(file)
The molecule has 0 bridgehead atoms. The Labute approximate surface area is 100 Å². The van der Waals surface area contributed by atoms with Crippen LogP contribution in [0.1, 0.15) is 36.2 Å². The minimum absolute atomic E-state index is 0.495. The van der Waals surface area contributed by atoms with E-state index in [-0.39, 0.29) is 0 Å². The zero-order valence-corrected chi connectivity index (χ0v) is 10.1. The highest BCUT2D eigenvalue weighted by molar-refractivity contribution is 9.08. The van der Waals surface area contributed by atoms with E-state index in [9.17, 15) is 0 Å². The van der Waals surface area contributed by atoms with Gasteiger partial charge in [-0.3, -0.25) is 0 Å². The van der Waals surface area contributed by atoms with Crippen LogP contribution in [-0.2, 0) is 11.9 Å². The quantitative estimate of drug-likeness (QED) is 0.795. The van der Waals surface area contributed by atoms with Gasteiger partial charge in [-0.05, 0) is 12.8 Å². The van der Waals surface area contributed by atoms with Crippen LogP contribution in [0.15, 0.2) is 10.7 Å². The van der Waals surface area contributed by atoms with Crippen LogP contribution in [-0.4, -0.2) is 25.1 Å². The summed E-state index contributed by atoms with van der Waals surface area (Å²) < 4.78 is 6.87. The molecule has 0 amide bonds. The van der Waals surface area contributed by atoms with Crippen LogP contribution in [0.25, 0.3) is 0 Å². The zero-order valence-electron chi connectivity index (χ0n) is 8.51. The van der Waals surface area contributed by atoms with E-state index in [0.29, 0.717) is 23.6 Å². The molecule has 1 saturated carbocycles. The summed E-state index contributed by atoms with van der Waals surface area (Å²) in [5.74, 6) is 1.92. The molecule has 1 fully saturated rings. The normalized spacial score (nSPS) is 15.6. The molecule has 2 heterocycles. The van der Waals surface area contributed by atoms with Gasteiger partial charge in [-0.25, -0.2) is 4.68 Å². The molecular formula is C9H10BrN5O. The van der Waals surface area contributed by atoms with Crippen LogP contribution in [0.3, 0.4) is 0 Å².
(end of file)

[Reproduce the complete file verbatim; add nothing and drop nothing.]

The molecule has 0 bridgehead atoms. The Labute approximate surface area is 100 Å². The van der Waals surface area contributed by atoms with Crippen LogP contribution in [0.1, 0.15) is 36.2 Å². The minimum absolute atomic E-state index is 0.495. The van der Waals surface area contributed by atoms with E-state index in [-0.39, 0.29) is 0 Å². The zero-order valence-corrected chi connectivity index (χ0v) is 10.1. The highest BCUT2D eigenvalue weighted by molar-refractivity contribution is 9.08. The van der Waals surface area contributed by atoms with E-state index in [9.17, 15) is 0 Å². The van der Waals surface area contributed by atoms with Gasteiger partial charge in [-0.3, -0.25) is 0 Å². The van der Waals surface area contributed by atoms with Crippen LogP contribution in [-0.2, 0) is 11.9 Å². The quantitative estimate of drug-likeness (QED) is 0.795. The van der Waals surface area contributed by atoms with Gasteiger partial charge in [-0.05, 0) is 12.8 Å². The van der Waals surface area contributed by atoms with Crippen LogP contribution in [0.15, 0.2) is 10.7 Å². The van der Waals surface area contributed by atoms with Crippen LogP contribution in [-0.4, -0.2) is 25.1 Å². The summed E-state index contributed by atoms with van der Waals surface area (Å²) < 4.78 is 6.87. The molecule has 0 amide bonds. The van der Waals surface area contributed by atoms with Crippen LogP contribution in [0.25, 0.3) is 0 Å². The zero-order valence-electron chi connectivity index (χ0n) is 8.51. The van der Waals surface area contributed by atoms with E-state index in [0.29, 0.717) is 23.6 Å². The molecule has 1 saturated carbocycles. The summed E-state index contributed by atoms with van der Waals surface area (Å²) in [5.74, 6) is 1.92. The molecule has 1 fully saturated rings. The normalized spacial score (nSPS) is 15.6. The molecule has 2 heterocycles. The van der Waals surface area contributed by atoms with Gasteiger partial charge in [-0.25, -0.2) is 4.68 Å². The molecular formula is C9H10BrN5O. The van der Waals surface area contributed by atoms with Crippen LogP contribution in [0.3, 0.4) is 0 Å².